A glimpse inside the caucus rebellion that pressured Gordon Campbell to resign suddenly in 2010 is provided by an affidavit filed with the Supreme Court of British Columbia.
In the document, John van Dongen, who is now a Conservative MLA, states that as Liberal caucus whip at the time he pushed Mr. Campbell to quit after failing to get answers to questions about why the government paid $6-million in legal fees for Dave Basi and Bob Virk.
The case of the two former ministerial aides, who pleaded guilty Oct. 18, 2010, to breach of trust charges for leaking confidential cabinet documents concerning the sale of BC Rail, has long haunted the Liberals. It remains before the courts in a case in which the Auditor-General is trying to force the Attorney-General to release records concerning all indemnity payments ever made by the government.
When Mr. Campbell stepped down in November, 2010, The Globe and Mail reported that a “critical mass” of MLAs had been poised to engineer his ouster. On Tuesday, members of the B.C. Liberal caucus largely confirmed Mr. van Dongen’s account, although they stressed that there were other issues – particularly the implementation of the harmonized sales tax – that had contributed to the leadership challenge.
Mr. van Dongen is breaking his self-imposed silence over events behind the scenes leading up to Mr. Campbell’s resignation in an affidavit filed to support his bid to gain intervenor status in the current case.
He states that on Oct. 25, 2010, he began to press Mr. Campbell “for disclosure of the details of the legal fee indemnity waiver.”
On Oct. 28, he sat down with Mr. Campbell to discuss the issue and ask for a caucus meeting with two deputy ministers who handled the indemnity deal.
“The Premier knew before the meeting began that I was already talking to MLAs about asking him to resign,” he alleges. “He told me he would not resign, but would stay on … that the earliest possible date he would resign was June, 2011. He further said he would try to extend his term to the fall of 2011, and if possible he would extend to the spring of 2012 after that.”
Mr. van Dongen states that the next day he was informed caucus would not get the meeting with the two deputies, but the Attorney-General would attend instead.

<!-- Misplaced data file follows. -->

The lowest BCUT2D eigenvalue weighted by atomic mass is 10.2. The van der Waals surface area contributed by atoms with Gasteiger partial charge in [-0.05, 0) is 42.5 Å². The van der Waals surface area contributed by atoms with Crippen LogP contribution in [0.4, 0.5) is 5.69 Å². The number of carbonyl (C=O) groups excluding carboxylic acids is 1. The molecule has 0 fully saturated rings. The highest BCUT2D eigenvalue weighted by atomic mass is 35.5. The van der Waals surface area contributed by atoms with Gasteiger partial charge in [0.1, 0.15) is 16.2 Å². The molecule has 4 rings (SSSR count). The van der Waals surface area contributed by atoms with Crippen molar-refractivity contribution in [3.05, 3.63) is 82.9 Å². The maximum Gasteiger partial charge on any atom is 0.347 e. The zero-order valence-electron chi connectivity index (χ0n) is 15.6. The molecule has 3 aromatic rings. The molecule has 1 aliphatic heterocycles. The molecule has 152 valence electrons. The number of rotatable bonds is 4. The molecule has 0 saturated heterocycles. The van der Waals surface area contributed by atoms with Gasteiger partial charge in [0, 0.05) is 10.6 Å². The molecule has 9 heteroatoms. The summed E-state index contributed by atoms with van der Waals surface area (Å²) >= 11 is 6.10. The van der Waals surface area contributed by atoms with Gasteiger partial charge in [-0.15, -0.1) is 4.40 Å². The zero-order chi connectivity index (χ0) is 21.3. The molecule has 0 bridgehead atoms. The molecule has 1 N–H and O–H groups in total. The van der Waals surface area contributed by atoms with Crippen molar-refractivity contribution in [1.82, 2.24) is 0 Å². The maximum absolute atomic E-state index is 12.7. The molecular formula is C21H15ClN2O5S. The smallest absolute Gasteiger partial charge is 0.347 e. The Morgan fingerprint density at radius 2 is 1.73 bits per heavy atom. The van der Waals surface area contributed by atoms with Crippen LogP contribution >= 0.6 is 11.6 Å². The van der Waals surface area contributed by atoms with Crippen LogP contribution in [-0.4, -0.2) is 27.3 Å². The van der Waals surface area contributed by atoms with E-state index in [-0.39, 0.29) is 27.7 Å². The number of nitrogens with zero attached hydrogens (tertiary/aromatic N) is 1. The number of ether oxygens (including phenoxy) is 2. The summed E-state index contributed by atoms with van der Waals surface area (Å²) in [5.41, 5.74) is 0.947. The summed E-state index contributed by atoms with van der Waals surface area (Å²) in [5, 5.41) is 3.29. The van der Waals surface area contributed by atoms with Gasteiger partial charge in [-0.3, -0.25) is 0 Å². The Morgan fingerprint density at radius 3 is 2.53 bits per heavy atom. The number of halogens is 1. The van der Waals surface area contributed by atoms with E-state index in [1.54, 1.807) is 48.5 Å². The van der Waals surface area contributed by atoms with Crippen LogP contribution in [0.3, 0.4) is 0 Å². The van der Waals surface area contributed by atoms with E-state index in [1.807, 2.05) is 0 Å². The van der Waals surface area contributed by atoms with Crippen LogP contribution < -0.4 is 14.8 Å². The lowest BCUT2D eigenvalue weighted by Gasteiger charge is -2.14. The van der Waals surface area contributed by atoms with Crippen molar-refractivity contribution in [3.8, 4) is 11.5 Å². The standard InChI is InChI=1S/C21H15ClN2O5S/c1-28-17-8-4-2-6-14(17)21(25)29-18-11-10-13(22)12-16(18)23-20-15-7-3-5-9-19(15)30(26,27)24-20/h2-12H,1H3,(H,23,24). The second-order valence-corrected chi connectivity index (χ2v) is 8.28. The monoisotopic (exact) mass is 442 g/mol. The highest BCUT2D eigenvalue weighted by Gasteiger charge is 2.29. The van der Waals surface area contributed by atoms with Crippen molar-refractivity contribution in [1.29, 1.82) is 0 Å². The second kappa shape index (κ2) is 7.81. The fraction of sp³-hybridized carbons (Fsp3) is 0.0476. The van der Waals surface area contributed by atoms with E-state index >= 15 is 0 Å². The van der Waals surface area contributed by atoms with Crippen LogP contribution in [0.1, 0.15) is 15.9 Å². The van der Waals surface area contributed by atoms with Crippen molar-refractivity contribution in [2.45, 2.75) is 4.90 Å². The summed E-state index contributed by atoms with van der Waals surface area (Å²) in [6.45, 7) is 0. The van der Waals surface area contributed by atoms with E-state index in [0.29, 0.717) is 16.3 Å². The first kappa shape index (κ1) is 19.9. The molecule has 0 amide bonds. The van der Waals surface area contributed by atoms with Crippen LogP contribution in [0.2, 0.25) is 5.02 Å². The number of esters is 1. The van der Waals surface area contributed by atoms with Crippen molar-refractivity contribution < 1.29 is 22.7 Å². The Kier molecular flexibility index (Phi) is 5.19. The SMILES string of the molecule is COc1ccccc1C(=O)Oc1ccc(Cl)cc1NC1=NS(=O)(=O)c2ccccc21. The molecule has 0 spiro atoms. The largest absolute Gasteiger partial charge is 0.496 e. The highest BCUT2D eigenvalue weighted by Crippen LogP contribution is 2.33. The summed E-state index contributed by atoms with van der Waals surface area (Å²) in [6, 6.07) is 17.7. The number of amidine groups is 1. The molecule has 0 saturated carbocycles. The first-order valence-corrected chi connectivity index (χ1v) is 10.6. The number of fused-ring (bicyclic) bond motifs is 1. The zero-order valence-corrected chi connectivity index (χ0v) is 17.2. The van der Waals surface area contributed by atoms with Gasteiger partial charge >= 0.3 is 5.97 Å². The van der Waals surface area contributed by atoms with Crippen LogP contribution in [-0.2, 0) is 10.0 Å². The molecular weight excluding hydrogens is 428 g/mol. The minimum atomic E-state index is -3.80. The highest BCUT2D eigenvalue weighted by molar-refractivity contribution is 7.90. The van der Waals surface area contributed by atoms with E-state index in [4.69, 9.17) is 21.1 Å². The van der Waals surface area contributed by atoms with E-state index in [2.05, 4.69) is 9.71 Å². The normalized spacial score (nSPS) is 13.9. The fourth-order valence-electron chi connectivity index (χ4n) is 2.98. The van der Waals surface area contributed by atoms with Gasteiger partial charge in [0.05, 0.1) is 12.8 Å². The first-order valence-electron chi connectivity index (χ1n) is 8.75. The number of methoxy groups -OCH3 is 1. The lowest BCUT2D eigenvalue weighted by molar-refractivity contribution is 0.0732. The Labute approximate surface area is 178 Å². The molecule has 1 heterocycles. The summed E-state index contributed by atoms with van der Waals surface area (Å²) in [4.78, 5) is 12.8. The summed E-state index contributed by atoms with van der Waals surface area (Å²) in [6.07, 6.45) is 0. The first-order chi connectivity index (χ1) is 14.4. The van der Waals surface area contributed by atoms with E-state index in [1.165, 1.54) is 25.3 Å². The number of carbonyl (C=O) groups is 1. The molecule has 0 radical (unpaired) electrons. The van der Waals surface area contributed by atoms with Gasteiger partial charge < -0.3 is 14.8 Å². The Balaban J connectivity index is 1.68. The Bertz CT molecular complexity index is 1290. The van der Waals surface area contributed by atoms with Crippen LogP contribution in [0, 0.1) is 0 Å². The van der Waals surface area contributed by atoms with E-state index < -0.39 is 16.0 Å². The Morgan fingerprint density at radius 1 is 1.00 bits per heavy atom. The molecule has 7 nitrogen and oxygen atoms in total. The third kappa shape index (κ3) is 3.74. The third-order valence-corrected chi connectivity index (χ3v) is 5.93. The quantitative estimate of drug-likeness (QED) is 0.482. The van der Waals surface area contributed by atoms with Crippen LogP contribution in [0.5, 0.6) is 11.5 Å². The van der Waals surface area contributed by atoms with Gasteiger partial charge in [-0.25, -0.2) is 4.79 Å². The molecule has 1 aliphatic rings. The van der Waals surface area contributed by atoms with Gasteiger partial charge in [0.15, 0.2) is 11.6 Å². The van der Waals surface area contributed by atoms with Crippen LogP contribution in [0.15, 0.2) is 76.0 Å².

“I phoned the Premier and told him … he should resign immediately,” states Mr. van Dongen, adding he then alerted cabinet ministers to his demand.
In Victoria, rumours were spreading through the legislature that a caucus revolt was under way.
Mr. van Dongen states in his affidavit he had a number of reasons for calling on Mr. Campbell to resign, including a public outcry over the harmonized sales tax, “but the legal fee indemnity waiver regarding Basi and Virk had been the final straw.”
He states that on Oct. 30, he met with Gary Collins, the former minister of finance, to discuss caucus opposition to Mr. Campbell.
Mr. Collins, who had been Mr. Basi’s boss, had left government, but as a respected Liberal he was often called in to help resolve internal disputes.
Mr. Collins confirmed the meeting in an interview Tuesday, but said Mr. van Dongen’s list of complaints was long and the indemnity payment was raised only briefly.
“That issue was a very small part of the discussion,” he said. “It was primarily in relation to the HST issue and the pressure building in caucus.”
On Nov. 3, Mr. Campbell surprised cabinet by announcing his decision to quit.
At the time, Mr. van Dongen would not comment on what role he had played.
“Our conversations as a caucus are confidential and I’ll leave it at that,” he said at the time. “No one tells this premier what he should do – he makes his own decisions.”
Mr. Campbell’s sudden departure, and Mr. van Dongen’s part in the caucus revolt, remain sensitive issues in government.
B.C. Liberal MLA John Les said it would be “wisest if I kept my mouth shut” about Mr. van Dongen’s account of how Mr. Campbell was pushed out.
“I’m not going to add to John’s version of the various intrigues that may or may not have played out at the time,” he told reporters in Victoria. “Those issues will sort themselves out in court and I’m not going to throw any gas on the fire.”
The caucus chair at that time, MLA Ron Cantelon, was reluctant to comment Tuesday, but he did not dispute any statements made in Mr. van Dongen’s affidavit.
“I lived through it … I don’t have any different knowledge,” he said in an interview.
He said Mr. van Dongen was disclosing matters subject to caucus confidentiality and, “I don’t intend to betray that confidence.”
Asked if there was an emergency caucus meeting to discuss the premier’s leadership – a meeting that was derailed when the premier abruptly announced his resignation – Mr. Cantelon deferred to Mr. Campbell.
“Gordon would be the person to ask on that. I think he looked over and decided his page was due to be turned,” he said.
Mr. Campbell, who is now Canadian High Commission in London, could not be reached for comment.